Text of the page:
Some pioneers in soil research such as Müller and Kubiëna were as much biologists as they were soil scientists and the legendary biologist Charles Darwin was foresighted in recognizing the earthworms as instrumental in reworking the soil, thereby forming what he called "vegetable mould". Still, soil science has largely been the realm of physicists and chemists over the past decades. Whatever the reason, this picture is rapidly changing. Until recently, research on the transport and transformation of elements in soil was often concerned with either soil biota/plant relationships or with soil structure/plant relationships, if the biota were considered at all, but very few studies explicitly took the interrelationships between soil structure and soil biota into account. The conference on Soil Structure/Soil Biota Interrelationships, held at Wageningen, The Netherlands, 24-28 November 1991, was meant to bridge that gap, focussing on methods of research, organized in three levels: features, processes and effects. The proceedings of the conference are testimony of the need to intertwine the biological, morphological, physical and chemical disciplines in soil research to understand better and forecast soil properties and processes as related to land use for agricultural and other purposes.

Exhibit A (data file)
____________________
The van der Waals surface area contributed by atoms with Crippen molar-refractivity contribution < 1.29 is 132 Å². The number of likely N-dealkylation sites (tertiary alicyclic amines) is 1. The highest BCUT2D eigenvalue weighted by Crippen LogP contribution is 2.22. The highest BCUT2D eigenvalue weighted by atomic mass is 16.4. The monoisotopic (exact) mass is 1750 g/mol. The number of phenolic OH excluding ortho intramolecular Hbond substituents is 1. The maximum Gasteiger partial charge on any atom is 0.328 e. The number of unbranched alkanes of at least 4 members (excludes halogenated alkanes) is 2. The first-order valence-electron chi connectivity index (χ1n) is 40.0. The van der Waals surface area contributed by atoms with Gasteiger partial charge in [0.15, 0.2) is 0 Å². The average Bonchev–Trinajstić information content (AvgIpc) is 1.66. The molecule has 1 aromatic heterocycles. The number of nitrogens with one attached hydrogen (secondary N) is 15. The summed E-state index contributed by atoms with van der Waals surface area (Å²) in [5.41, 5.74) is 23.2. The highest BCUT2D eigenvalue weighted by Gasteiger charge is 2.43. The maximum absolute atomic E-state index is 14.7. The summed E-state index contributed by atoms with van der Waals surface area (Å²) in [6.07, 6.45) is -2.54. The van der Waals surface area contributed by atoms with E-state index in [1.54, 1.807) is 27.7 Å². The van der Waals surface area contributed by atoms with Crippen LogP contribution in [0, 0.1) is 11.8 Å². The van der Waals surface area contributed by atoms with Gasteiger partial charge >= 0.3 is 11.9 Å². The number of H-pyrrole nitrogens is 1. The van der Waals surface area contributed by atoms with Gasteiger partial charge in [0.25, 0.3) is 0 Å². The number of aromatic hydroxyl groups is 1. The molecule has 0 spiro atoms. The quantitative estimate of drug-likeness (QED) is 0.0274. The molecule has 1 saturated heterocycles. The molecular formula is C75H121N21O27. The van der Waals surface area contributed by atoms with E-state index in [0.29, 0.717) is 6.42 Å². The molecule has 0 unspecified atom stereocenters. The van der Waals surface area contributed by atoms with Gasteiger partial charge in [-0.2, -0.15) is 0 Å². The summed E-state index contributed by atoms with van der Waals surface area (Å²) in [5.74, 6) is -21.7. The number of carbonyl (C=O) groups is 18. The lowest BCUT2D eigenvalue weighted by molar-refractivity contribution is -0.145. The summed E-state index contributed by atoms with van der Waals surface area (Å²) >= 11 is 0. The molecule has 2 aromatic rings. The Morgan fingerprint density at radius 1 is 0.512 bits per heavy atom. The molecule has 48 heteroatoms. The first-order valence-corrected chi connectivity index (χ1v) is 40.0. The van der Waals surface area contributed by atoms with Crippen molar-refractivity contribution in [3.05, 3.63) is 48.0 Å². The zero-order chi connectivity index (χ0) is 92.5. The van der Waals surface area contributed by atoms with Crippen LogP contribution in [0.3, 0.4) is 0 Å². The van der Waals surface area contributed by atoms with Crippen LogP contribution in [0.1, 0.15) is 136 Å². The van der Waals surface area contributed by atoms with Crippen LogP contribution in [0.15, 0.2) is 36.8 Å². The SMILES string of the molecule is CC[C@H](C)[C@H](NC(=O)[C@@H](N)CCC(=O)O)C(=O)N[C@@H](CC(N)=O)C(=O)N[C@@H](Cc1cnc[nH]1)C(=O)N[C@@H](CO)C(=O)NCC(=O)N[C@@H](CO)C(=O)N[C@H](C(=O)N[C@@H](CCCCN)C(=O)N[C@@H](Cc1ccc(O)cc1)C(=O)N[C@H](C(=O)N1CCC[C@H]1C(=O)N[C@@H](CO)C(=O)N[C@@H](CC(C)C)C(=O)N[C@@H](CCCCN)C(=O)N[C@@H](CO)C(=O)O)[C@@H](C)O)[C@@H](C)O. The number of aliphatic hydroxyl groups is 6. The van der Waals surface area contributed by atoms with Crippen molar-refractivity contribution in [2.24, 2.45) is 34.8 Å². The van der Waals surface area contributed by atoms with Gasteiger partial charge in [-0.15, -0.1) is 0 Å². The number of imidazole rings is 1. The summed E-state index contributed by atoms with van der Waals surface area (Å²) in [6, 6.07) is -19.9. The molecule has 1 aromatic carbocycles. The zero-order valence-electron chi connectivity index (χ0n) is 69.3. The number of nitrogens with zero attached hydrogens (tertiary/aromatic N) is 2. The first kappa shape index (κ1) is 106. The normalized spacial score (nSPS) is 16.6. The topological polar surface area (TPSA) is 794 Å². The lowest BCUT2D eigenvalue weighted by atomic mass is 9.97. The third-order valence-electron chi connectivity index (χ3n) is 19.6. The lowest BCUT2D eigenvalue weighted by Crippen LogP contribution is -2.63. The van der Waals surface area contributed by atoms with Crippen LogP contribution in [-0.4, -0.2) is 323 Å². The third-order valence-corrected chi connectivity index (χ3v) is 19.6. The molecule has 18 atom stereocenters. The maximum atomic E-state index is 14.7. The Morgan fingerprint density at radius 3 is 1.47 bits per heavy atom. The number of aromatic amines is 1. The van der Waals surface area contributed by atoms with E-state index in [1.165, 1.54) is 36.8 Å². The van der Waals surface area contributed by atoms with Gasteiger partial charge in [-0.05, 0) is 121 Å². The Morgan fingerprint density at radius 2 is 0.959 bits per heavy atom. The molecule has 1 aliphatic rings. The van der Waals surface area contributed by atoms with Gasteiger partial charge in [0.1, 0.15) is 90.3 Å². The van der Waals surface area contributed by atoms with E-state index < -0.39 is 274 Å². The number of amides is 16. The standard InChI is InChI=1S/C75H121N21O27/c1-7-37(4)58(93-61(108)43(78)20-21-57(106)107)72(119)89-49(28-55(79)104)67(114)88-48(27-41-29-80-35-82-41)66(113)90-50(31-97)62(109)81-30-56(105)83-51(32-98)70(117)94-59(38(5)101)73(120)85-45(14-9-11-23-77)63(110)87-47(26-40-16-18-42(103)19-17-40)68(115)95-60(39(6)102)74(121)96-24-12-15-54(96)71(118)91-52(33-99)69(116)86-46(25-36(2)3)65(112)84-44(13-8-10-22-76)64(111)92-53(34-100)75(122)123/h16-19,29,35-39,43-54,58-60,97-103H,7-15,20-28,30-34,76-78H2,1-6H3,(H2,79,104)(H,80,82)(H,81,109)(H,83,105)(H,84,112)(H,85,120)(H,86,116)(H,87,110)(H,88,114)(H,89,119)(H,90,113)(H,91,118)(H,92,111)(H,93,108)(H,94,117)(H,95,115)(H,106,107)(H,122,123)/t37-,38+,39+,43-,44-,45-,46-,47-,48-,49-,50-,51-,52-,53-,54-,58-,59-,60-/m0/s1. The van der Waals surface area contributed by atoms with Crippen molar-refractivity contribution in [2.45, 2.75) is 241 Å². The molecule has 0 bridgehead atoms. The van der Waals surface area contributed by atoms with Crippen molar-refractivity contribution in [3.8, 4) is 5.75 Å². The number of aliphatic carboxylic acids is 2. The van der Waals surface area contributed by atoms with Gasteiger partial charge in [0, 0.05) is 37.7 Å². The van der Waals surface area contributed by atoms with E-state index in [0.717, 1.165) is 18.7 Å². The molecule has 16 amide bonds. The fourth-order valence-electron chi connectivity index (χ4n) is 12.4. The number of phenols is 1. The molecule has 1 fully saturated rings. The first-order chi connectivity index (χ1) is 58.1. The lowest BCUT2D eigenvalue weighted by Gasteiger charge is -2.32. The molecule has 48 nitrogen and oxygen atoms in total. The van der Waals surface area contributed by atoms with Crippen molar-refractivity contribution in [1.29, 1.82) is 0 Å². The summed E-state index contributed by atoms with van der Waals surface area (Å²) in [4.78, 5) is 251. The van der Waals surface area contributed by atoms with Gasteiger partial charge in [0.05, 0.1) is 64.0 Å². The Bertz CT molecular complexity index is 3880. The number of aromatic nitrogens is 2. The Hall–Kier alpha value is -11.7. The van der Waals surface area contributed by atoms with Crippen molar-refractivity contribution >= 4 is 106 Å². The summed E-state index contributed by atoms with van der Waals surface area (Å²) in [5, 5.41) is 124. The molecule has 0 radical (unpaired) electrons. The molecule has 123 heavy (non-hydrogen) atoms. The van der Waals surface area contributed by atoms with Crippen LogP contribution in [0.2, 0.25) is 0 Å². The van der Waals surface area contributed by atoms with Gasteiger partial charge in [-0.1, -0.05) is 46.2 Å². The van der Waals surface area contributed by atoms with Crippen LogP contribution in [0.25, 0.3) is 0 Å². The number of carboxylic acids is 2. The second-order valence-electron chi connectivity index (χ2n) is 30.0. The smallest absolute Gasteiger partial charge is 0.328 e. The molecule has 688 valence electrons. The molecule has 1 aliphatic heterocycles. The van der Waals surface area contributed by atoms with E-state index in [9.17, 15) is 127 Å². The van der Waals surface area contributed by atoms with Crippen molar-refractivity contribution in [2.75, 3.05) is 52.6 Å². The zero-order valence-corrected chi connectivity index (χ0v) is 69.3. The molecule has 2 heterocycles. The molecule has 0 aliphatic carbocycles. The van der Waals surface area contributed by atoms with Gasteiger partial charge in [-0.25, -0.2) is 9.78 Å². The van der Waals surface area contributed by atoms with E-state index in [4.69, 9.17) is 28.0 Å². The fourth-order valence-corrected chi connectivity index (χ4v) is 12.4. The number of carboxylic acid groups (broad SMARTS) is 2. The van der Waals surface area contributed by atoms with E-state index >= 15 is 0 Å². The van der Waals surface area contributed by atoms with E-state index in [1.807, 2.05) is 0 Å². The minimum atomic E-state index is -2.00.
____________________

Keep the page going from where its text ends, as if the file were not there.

This book should be of particular interest to soil scientists and ecologists who feel the need for a cross-disciplinary approach in soils research. It should also be a rich source of teaching material for courses in soil science and soil ecology at graduate level and above, with ample reference to studies on land use as related to agriculture and the environment.